Black Light was an exhibition about the influence that various secret traditions have had on contemporary art from the nineteen-fifties to the present day. It presented around 350 works by artists such as Antoni Tàpies, Agnes Martin, Henri Michaux, Joseph Beuys, Ulla von Brandenburg, William S. Burroughs, Joan Jonas, Jordan Belson, Goshka Macuga, Kenneth Anger, Rudolf Steiner, Alejandro Jodorowsky, Francesco Clemente and Zush.
Black Light brought together, in more or less chronological order, paintings, drawings, audiovisuals, sculptures, photographs, installations, books, music, engravings and documents by artists largely from North America, where secret traditions have historically enjoyed greater acceptance.
An approach without prejudice to art and esoteric beliefs
Esoteric traditions can be traced back to the very origins of civilization, having served at different times to structure philosophical, linguistic, scientific or spiritual ideas. Despite their importance for the development of twentieth-century art, they tend to be ignored or disparaged these days due to the dominance of rationalistic thinking and the difficulty of talking about these subjects in clear, direct language.
In recent years, however, many artists have taken a renewed interest in subjects such as alchemy, secret societies, theosophy and anthroposophy, the esoteric strands in major religions, oriental philosophies, magic, psychedelia and drug-use, universal symbols and myths, the Fourth Way formulated by the Armenian mystic Georges Gurdjieff, etc., generating an interest in these fields that had not existed since the counterculture of the sixties and seventies.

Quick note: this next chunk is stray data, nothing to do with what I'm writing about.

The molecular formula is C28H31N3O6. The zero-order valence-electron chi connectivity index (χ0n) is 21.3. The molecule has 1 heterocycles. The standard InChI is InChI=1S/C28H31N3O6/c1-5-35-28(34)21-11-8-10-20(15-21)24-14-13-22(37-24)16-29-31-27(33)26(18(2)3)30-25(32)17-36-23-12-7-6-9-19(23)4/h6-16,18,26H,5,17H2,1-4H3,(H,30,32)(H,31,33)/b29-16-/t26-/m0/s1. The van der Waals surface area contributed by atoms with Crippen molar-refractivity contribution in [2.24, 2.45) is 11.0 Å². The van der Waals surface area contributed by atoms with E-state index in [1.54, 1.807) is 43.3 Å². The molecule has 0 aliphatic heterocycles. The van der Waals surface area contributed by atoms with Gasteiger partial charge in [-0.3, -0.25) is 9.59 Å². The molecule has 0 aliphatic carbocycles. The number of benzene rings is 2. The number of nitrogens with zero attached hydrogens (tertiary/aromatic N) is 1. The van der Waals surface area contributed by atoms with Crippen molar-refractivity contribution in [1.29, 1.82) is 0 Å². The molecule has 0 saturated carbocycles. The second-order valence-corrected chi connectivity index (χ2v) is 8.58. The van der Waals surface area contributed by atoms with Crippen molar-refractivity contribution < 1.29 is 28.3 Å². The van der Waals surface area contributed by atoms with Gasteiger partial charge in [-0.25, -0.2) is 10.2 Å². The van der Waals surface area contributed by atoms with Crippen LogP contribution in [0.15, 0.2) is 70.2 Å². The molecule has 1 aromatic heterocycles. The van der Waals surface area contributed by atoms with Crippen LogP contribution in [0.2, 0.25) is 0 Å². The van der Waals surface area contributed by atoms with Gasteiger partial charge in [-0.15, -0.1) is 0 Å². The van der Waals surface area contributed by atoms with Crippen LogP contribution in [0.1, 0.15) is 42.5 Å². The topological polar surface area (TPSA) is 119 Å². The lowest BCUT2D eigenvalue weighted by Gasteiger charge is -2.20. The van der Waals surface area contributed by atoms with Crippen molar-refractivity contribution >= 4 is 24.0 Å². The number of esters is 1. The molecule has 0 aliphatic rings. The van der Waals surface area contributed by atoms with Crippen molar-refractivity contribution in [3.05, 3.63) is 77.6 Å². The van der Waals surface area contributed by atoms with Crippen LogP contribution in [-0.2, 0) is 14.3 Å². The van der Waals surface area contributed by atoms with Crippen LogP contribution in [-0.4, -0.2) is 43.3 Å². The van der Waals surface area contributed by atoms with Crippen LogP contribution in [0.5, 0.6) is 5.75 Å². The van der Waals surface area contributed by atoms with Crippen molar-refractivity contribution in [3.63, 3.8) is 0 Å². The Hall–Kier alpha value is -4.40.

According to the writer Enrique Juncosa, curator of this exhibition, this interest “may be due to the fact that we are, once again, living in a restless and unsatisfied world, worried about new colonial wars, fundamentalist terrorism, serious ecological crisis and nationalist populism, just as in the sixties and seventies people feared an imminent and devastating nuclear catastrophe. Furthermore, much of today’s mainstream art is actually rather boring due to its complete lack of mystery and negation of any kind of poetization or interpretation of our experience of it”.
The origin of the title
The title Black Light refers to a concept of Sufism, the esoteric branch of Islam that teaches a path of connection with divinity leading via inner vision and mystic experience. Sufism, which regards reality as light in differing degrees of intensity, speaks of a whole system of inner visions of colours that mark the spiritual progress of initiates until they become “men and women of light”. The intention is to achieve a state of supra-consciousness that is announced symbolically by this black light.
Creative Coding: Tim Rodenbröker
Photography: Elio Salichs
TwoPoints.Net was commissioned to design the visual identity of the campaign, but instead developed a full scale visual system with custom lettering, patterns and flexible design elements. Among the deliverables were signs, posters, banners, flyers, notebooks, tote bags, tickets and buses.
An online campaign has not been part of the original brief, but then we had this idea to develop an online tool with Tim Rodenbröker. (You can see the unfinished version below.) Users could use the tool to design their own graphics. Uploading them to their social media profiles with our hashtag (#blacklight or #llumnegra) qualified them for the competition to win one of the tote bags. Like this we were able to spread the news about the exhibition among the art interested community in Barcelona and beyond.
Motion design has not been part of the original brief neither. Thanks a lot to Tim for coding this tool to design animations for the screens in the museum.
The possibilities of such a simple visual system are sheer endless. What about a projected, augmented or physical display for graphics and typography for example? We can’t wait for the next project to explore some of these ideas. Get in touch: info(at)twopoints.net
Flexible systems for visual identities